As business owners, we probably pay more in taxes than we’d like. Plus the rules about exemptions, regulations, fees, and taxes seem to change constantly. But with the changing tax environment comes opportunities to reduce your tax burden if you know where to look. Early planning, however, is required to make the most of this strategy.
The final installment of the Business Killers educational series shows that even successful business owners still need to navigate potentially rough seas to reach their final destination without losing too much of the value that they may have spent years to build.
The scene opens on a business owner in his early 60s meeting with an advisor. The business has successfully acquired another company and profits continue to accumulate as part of healthy business growth.
All of the growth means increased income for the owner, and with it, a significantly higher tax bill. He’s frustrated about what he perceives as a disincentive to success. And with retirement not too far away, the advisor warns him that a sale of the business will result in a much larger tax bill than the one he’s bothered about now. “Stop trying to cheer me up,” the owner half-jokes in frustration.
Having to pay taxes on money that you’ve earned may sound like a “first world problem.” And it’s certainly true that paying taxes because your business is successful is almost always better than not paying taxes because your business is losing money. But there is no reason to pay more taxes than necessary.
Tax Planning is Part of Your Exit Strategy
Tax planning is an important but sometimes overlooked part of an exit strategy. The more time you have to plan, the more likely you are to achieve the results you want. The amount of tax owed from the sale of a business depends upon whether the sale proceeds are taxed as ordinary income or capital gains. Profits from the sale of business assets likely will be taxed at capital gains rates, but money paid to an owner for transition consulting services probably will be taxed as ordinary income. And as discussed in an earlier post, the structure of the transaction (stock sale v. asset sale, allocation of purchase price, etc.) will also have consequences.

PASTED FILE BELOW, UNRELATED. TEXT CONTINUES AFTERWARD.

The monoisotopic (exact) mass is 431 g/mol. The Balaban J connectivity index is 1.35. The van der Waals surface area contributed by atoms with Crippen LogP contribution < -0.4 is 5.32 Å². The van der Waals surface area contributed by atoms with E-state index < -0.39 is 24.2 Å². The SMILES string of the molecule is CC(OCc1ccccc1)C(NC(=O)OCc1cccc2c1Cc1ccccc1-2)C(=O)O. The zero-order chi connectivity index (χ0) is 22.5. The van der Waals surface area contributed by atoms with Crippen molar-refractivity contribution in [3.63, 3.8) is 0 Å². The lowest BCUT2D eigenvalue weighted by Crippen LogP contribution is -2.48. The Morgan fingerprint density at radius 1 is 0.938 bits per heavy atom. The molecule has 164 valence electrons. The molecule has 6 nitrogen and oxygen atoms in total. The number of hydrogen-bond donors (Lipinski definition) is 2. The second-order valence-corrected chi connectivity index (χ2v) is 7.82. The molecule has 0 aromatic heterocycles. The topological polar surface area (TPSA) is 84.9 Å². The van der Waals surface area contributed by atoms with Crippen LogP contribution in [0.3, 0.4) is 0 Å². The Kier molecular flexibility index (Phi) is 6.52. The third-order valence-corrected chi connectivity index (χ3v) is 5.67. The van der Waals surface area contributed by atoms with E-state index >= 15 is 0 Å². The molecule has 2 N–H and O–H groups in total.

In this case, the owner isn’t stepping down tomorrow, but he won’t be working another 10 years either. For him, and for any of you who plan to sell your business, it’s not too early to begin working with your team to estimate the likely tax bite from a sale of the company and come up with a plan to fund that liability.
Ben Franklin famously said that the only certain things in life are death and taxes. As we continue exploring the perils depicted in the Business Killers educational program, we’ll see what happens when a business owner doesn’t spend enough time planning for the second part of Franklin’s maxim before the first one occurs.
A widow meets with a lawyer and her two adult children shortly after her husband’s funeral. The news is grim. The children get half of the family business, but due to a lack of estate planning, they now owe $5 million in estate taxes based on the value of the company. Due to the loss of the company founder, the value of the business has dropped, so it may be much more difficult for the family to get a loan to pay the taxes. Although there is some life insurance, it isn’t enough to cover the tax liability. Regardless, the benefits are payable only to the widow, who now owns the other half of the company. Worse, there is no written succession plan for the business, and the two children are already jostling for control of the business.
In this case, taxes are a big part of the problem. Although a spouse gets their portion of an inheritance tax-free, children, friends, or business partners do not. The so-called “death tax” comes in two forms: federal and state. The federal estate tax applies to estates valued at more than $5,250,000. But many states are not so generous. Oregon’s estate tax applies to estates valued at more than $1,000,000. And while many people might think that sounds like a lot of money, consider that your estate includes not just the value of your business, but your home, retirement accounts, investments, and life insurance proceeds, as well as your other personal property.
In this case, the larger issue actually involves the lack of succession planning. By not designating someone to take control of the business, the deceased owner has created a leadership vacuum and a looming power struggle as family members and remaining employees argue about the fate of the embattled company.
Running a successful business is time-consuming, and as Lisa Brumm, a member of the Business Killers team of professionals often says, estate and business succession planning when you’re young and healthy has all the appeal of cleaning out the garage on the first sunny weekend of the year. But failure to plan is planning to fail, and it is incumbent on the founder of a company to take necessary steps not only to preserve the value of the company but to spell out intentions for ownership, control, and leadership for the next generation in a written succession plan.